It is, perhaps, a bit overshadowed by the giant that is Algonquin Provincial Park, but nearby Bonnechere Provincial Park is a gem all on its own. Happily, this soft, sandy beach on Round Lake recently had an accessibility upgrade in the form of a wheelchair-friendly path from the park to the beach, and floating wheelchairs are available to sign out. The water is shallow, making it kid-friendly, but please note there are no lifeguards on site. If you’re bringing a 4-legged friend, they are allowed to doggy-paddle off of the boat launch.
Haliburton Highlands to Ottawa Valley Tourism
Algonquin Park, Almaguin Highlands, Muskoka and Parry Sound
Sorry, we just can’t commit to one “best” beach in this region. I mean, this so isn’t fair. How do you even pick in an area scattered with lakes and 100’s of kilometres of Georgian Bay shore? You can’t swing a stick in this part of Ontario without hitting a beautiful beach! Whether you’re visiting the aforementioned giant Algonquin Provincial Park or one of the many small cottage country towns (Gravenhurst, Honey Harbour, Parry Sound, Bala, Bracebridge to name a few) you will have ample options for beach fun.
Algonquin Park, Almaquin Highlands & Muskoka Tourism
The clean, fresh waters of Lake Nippissing are one of our personal faves, and can be enjoyed by anyone with a visit to Marathon Beach, North Bay. This small Ontario city has happily maintained its public, downtown beachfront. There’s a government dock for launching your watercraft and if you don’t have a boat to paddle, no worries – kayak rental is available. Surrounding the water, you’ll find a paved path for cyclists, beautifully maintained gardens, a playground and ice cream stand. Sounds like the makings for a perfect summer day, doesn’t it?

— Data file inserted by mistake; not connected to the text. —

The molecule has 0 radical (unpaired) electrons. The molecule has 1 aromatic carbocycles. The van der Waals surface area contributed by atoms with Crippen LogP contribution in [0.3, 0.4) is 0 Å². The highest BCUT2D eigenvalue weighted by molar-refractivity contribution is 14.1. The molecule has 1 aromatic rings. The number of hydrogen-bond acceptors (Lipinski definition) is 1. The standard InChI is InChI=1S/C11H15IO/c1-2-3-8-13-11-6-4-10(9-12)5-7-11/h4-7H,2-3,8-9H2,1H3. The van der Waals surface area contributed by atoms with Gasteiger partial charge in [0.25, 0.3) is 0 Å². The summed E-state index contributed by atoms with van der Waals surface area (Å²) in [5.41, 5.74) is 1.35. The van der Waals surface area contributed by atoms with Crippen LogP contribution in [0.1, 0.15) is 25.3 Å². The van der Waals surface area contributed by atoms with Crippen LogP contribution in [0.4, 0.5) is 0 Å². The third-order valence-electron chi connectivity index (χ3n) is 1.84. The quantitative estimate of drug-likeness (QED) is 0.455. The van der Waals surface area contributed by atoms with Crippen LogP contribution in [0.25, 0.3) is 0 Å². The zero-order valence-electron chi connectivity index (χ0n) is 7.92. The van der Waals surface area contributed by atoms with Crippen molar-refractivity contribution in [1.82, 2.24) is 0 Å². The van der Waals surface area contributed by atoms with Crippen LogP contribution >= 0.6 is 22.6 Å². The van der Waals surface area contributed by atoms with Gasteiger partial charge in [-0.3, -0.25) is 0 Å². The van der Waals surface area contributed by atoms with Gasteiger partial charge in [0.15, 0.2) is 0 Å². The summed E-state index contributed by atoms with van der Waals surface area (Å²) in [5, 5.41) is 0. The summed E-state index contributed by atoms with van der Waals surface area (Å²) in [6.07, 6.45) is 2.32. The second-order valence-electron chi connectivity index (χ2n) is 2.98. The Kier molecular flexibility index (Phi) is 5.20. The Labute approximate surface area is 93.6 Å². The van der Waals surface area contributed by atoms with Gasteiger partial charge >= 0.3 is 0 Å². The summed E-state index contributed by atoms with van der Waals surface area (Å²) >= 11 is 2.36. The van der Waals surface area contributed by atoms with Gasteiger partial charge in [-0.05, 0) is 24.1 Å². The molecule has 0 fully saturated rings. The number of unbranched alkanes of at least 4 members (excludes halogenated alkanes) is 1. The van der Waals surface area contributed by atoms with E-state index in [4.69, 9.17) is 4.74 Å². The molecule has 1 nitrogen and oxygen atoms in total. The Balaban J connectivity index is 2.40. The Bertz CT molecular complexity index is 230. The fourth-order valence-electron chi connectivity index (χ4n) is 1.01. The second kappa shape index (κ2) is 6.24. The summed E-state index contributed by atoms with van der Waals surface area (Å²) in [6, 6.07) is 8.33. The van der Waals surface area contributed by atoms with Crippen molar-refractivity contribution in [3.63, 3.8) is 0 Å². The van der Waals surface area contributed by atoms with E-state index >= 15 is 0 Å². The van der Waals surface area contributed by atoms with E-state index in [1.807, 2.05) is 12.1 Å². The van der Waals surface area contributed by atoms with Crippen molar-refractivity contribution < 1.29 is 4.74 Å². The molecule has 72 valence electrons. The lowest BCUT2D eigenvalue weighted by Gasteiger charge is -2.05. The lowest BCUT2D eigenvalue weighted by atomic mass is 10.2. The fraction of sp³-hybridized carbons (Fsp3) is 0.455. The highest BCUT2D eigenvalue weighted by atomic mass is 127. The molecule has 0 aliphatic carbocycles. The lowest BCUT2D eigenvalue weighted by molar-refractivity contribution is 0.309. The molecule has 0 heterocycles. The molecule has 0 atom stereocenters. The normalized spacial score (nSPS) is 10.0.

Northern Ontario Tourism
Sault-Ste.-Marie and Algoma
North of “the Soo” you’ll find Pancake Bay Provincial Park, another gem of protected, natural beauty in Ontario. The sandy beach at Pancake Bay is 3 km long and is met by the crystal blue waters of Lake Superior. As with other Ontario provincial parks, there are amenities for camping (RVs welcome, yurt rentals are available), great trails for hiking and birding, and a lake full of trout for anglers. While you’re there, check out the Edmund Fitzgerald Lookout and take in the view of the spot where that famous ship met its fate back in 1975, inspiring the now legendary song by Gordon Lightfoot.
Northern Ontario Tourism
Chippewa Park Beach, beautiful, sandy beach, a view of the legendary Sleeping Giant, areas for volleyball and baseball, and amusement park rides are just a few of the features that catapulted Chippewa Park Beach to the top of our list. There are concession vendors for hungry day-trippers, or bring a picnic and eat in the park. One great perk: Chippewa Park Beach has lifeguards on duty during the summer months for extra peace-of-mind when swimming in Lake Superior.
Northern Ontario Tourism
Remember if you head out to a beach this summer to be courteous and stay safe. Keep social distancing and our favourite rules of thumb “Take only pictures and leave only footprints”. It’s just that easy.